Impressionist composer Claude Debussy once famously remarked that “Music is the space between the notes.” The beauty of a song lies not the systems – in what can be defined, cataloged or scored and shared – but in the unique idiosyncrasies that the individual musician provides. It could almost be a mantra for Media Molecule, the studio known for whimsical toolkits like Little Big Planet and Tearaway. When games boast of ‘player empowerment’, they usually mean you’re going to be given a very big gun. Media Molecule dared to ask if creation might be more appealing than destruction. Dreams looks like their most creative project to date. The trailer opens with a slender, crag-faced jazzman lifting his dapper plasticine form from a cello case. A dramatic soundtrack swells to crescendo. Dreams provides you with the notes. The space between them is up to you.
Writing for Kotaku, Keza McDonald said of Dreams – after spending a day hands-on at Media Molecule’s Guilford studio – that “you can make something as small as a 3D painting of a vase of flowers, or as big as an entire adventure game with its own characters, dialogue and musical score.”. The Kotaku article went on to list some game features. Dreams will include three individual, single player stories which will also act as tutorials, allowing players to acclimate themselves to Dreams‘s considerable array of tools. These vignettes will feature foxes, bears, dragons and robots and play out as platformers and adventure games.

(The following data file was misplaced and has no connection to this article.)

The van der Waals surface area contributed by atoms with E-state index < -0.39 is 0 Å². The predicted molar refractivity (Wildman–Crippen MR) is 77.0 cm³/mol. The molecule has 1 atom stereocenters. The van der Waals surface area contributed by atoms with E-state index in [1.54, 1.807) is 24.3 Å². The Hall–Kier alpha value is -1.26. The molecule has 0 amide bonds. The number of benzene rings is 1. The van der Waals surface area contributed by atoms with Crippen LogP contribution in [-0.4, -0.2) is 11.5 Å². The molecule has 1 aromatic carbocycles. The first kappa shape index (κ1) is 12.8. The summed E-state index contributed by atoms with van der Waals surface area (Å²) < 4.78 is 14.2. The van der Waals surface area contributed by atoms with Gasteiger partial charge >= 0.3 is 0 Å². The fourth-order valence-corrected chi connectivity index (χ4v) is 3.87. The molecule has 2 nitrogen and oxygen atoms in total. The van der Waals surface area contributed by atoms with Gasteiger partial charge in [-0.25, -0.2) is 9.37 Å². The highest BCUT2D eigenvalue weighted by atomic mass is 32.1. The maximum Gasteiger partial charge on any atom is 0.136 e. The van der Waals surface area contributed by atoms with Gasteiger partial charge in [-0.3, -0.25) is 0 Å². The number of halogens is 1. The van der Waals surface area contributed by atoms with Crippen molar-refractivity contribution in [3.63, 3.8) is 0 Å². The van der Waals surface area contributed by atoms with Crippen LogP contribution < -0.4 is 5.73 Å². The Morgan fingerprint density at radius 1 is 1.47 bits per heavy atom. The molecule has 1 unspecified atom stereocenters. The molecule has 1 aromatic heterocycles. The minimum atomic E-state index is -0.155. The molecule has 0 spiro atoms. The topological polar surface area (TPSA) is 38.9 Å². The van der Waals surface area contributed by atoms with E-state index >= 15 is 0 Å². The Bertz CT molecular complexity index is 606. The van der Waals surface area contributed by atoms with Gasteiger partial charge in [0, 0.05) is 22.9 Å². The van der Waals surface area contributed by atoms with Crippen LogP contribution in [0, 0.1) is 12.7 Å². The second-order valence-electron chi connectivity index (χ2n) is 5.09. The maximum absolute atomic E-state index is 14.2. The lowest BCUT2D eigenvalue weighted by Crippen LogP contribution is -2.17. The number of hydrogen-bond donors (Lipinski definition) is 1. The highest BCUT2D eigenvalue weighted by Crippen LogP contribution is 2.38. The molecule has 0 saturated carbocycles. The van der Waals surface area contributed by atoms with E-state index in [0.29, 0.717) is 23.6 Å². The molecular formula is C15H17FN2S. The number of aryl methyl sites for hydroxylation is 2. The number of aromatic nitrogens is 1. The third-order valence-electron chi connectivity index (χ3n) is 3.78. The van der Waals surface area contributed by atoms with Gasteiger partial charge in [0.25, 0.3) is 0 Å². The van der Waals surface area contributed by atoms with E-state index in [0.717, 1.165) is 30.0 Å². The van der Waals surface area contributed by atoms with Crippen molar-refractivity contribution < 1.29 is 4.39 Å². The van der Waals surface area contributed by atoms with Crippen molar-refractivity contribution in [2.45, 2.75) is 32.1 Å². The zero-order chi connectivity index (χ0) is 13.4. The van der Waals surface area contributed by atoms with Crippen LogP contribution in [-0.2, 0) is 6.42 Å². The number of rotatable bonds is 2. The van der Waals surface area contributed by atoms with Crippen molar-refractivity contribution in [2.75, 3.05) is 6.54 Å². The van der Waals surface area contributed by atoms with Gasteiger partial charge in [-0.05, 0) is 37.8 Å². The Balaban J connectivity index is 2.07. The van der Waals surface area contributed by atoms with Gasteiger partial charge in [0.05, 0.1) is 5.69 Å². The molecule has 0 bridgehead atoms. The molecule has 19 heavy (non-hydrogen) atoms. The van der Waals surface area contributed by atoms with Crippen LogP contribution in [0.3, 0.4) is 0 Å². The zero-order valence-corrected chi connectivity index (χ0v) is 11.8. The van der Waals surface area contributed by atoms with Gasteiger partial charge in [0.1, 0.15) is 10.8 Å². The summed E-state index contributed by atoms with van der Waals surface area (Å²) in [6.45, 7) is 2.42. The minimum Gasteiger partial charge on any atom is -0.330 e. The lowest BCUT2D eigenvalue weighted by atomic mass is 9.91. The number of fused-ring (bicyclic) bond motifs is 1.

Dreams to reality
Although these smaller stories aim to draw you into the world and show you the ropes, it’s the creative aspects – as seen in Media Molecule’s previous work – that sets Dreams apart. “A virtual synthesiser lets you play with music, whilst a 3D art studio lets you create characters or environments by pulling and poking and painting shapes, and a logic system lets you connect things together, triggering events in a level or just hooking up a switch to a door.” Say Kotaku. “The Big Idea behind Dreams is to democratise digital creativity, to allow you, or your eight-year-old, to experiment with game creation as easily as a professional.” Media Molecule are also planning to allow to players to 3D print their creations, bringing their digital artwork into the real world.
Dreams is set for release sometime next year, which should give you time to cash in all your bitcoin for a 3D printer before it gains sentience and attempts a hostile takeover. (I’d also like to take this opportunity to remind everyone that his whole mess could have been if we’d all stuck with Coinye West.)
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